The Writing Practice : Journalism by Marcus Niski



The Art of The Review


The function of a great critic is to clean out the stables...

F. R Leavis


While many of us are familiar with the book review as a respected literary genre, how many have actually taken the time to reflect upon the many mysterious machinations which lie behind its creation?


Three important ingredients are necessary in the process of reviewing any work: critical reading, critical analysis and critical response.

Critical reading is crucial in both assessing a work and shaping any subsequent response to it. Critical reading also implies critical note taking. Notes should be clear, accurate and refer to page numbers so that they can be used as references for subsequent quotations.

Impressions of the work, its structure, organisation and style of writing should all be taken into account in the initial reading stage.

In terms of reviewing non-fiction , the reader should be on the look-out for a number of important indicators as to the quality and readability of the work under consideration. These include an assessment of issues such as -

Is there a clearly identifiable and consistent line of reasoning or argument in the work?

Is the work well structured and clearly accessible in terms of the way it is written?

Does the work `hang together' in a cohesive style (particularly important in the case of multiple authors) ?

Is the work well set out in terms of text and picture incorporation (if illustrations and/or pictures are included) ?

In the case of reviewing fiction , several important issues arise in assessing the literary merit of any fictional work. These include consideration of questions such as-

Is the plot tightly structured?

Are the characters well developed and believable?

Is there a degree of originality in the plot and the way in which it is executed?

Is the prose clear and crisp or laboured and inaccessible?


Following on from critical reading, the second phase of the review is that of critical analysis .

With respect to non-fiction , critical analysis may include consideration of such factors as: How enlightening, convincing and well supported is the material contained in the work and how effectively is it presented to the audience which it is intended to serve? Is there anything which particularly stands out from what has been presented by other authors in the past or is the material merely a rehash of what has previously been presented in response to a similar a theme or issue? Is there anything about the way the text is constructed which particularly stands out?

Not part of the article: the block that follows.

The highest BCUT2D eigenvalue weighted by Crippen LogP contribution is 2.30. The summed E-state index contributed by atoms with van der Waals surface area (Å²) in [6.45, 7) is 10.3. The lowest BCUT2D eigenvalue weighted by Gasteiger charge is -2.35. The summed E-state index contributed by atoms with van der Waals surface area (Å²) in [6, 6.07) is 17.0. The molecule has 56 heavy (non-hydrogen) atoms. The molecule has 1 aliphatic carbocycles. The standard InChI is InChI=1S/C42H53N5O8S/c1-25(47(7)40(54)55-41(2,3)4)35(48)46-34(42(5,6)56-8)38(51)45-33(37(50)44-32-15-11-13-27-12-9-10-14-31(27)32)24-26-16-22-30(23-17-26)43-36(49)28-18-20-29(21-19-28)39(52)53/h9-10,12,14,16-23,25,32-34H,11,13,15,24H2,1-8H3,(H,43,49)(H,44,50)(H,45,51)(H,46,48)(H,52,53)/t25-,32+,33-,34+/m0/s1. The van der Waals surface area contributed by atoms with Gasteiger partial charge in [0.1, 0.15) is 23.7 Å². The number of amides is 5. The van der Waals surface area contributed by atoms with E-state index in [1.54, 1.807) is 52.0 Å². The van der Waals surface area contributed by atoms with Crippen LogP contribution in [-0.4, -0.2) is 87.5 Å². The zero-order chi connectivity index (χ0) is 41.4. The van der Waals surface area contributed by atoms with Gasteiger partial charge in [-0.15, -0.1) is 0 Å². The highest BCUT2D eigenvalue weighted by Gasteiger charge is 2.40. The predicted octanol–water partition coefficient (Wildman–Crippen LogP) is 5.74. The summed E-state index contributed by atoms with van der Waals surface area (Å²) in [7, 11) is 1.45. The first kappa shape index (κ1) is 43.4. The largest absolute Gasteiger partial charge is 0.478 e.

Critical analysis in the case of fiction implies asking yourself question such as: Are there any insightful relationships between the characters? How much have I actually learnt- if anything - from what I have read? Am I moved, unmoved, indifferent, nonplussed, inspired or bewildered by what I have read?


Having carefully analysed the material under review it is time to make an assessment of its impact both from a personal perspective as well as an assessment of the impact the work is likely to have on its potential readership.

One way of doing this might be to consider the sorts of adjectives which you might use to describe the work and to choose some of these as sounding boards for your assessment of the impression that the book has had upon you as the reader.

In assessing the work and writing your response to it, it is crucial to be as objective as possible and to avoid wherever possible being seduced by publicity blurbs and/or publishers press releases.

As a reviewer, it is also your job to assesses how effectively the author dealt with the subject under question as well as to evaluate your position as to the sustainability of the author's efforts in tackling the material under consideration.


The review is often a much underestimated literary genre which, although not enjoying the same high profile as other literary activities, plays an important role in the world of literature.

Indeed, the review is useful not only as a useful device in making   potential readers aware of new releases, but also in playing an important part in ensuring some form of `quality control' (albeit a subjective one) in deconstructing and criticising literature entering an ever expanding and ruthlessly competitive marketplace.

Accordingly, the reviewer has a responsibility to the reading public in both maintaining honesty as well as upholding his or her responsibilities as a critic.

Given the vast numbers of literary works currently appearing every month, the function of the review as a `watch dog' is a particularly important one. The public are surely entitled to be given a strong caveat emptor where a work is clearly not up to scratch.


The Art of The Review

Other articles:

On Keeping a Writer's Notebook

Marcus Niski 1999-2016